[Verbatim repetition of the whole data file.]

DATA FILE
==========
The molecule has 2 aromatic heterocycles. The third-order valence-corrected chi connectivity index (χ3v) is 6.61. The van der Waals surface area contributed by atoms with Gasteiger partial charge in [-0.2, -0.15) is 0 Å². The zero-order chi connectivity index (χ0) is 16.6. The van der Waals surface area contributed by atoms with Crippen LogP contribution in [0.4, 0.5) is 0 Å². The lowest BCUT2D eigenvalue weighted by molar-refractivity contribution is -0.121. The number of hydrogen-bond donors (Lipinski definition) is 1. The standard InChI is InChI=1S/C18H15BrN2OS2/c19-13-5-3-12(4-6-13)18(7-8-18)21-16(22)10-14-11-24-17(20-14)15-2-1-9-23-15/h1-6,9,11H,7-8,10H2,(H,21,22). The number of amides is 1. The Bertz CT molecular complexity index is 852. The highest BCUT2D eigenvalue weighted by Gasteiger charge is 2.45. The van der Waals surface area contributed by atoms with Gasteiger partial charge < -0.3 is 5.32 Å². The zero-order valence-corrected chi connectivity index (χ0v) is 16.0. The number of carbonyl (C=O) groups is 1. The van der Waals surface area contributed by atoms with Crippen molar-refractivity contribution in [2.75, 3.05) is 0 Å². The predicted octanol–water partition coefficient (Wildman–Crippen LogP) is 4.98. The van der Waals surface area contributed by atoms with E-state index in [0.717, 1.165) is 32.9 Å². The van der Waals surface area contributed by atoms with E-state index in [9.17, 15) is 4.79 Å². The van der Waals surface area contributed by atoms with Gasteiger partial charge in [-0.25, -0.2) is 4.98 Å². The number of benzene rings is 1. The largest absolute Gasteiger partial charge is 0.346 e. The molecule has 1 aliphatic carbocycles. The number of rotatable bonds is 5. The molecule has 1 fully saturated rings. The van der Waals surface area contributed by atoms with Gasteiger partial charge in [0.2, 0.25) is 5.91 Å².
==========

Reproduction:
The molecule has 2 aromatic heterocycles. The third-order valence-corrected chi connectivity index (χ3v) is 6.61. The van der Waals surface area contributed by atoms with Gasteiger partial charge in [-0.2, -0.15) is 0 Å². The zero-order chi connectivity index (χ0) is 16.6. The van der Waals surface area contributed by atoms with Crippen LogP contribution in [0.4, 0.5) is 0 Å². The lowest BCUT2D eigenvalue weighted by molar-refractivity contribution is -0.121. The number of hydrogen-bond donors (Lipinski definition) is 1. The standard InChI is InChI=1S/C18H15BrN2OS2/c19-13-5-3-12(4-6-13)18(7-8-18)21-16(22)10-14-11-24-17(20-14)15-2-1-9-23-15/h1-6,9,11H,7-8,10H2,(H,21,22). The number of amides is 1. The Bertz CT molecular complexity index is 852. The highest BCUT2D eigenvalue weighted by Gasteiger charge is 2.45. The van der Waals surface area contributed by atoms with Gasteiger partial charge < -0.3 is 5.32 Å². The zero-order valence-corrected chi connectivity index (χ0v) is 16.0. The number of carbonyl (C=O) groups is 1. The van der Waals surface area contributed by atoms with Crippen molar-refractivity contribution in [2.75, 3.05) is 0 Å². The predicted octanol–water partition coefficient (Wildman–Crippen LogP) is 4.98. The van der Waals surface area contributed by atoms with E-state index in [0.717, 1.165) is 32.9 Å². The van der Waals surface area contributed by atoms with E-state index in [9.17, 15) is 4.79 Å². The van der Waals surface area contributed by atoms with Gasteiger partial charge in [-0.25, -0.2) is 4.98 Å². The number of benzene rings is 1. The largest absolute Gasteiger partial charge is 0.346 e. The molecule has 1 aliphatic carbocycles. The number of rotatable bonds is 5. The molecule has 1 fully saturated rings. The van der Waals surface area contributed by atoms with Gasteiger partial charge in [0.2, 0.25) is 5.91 Å².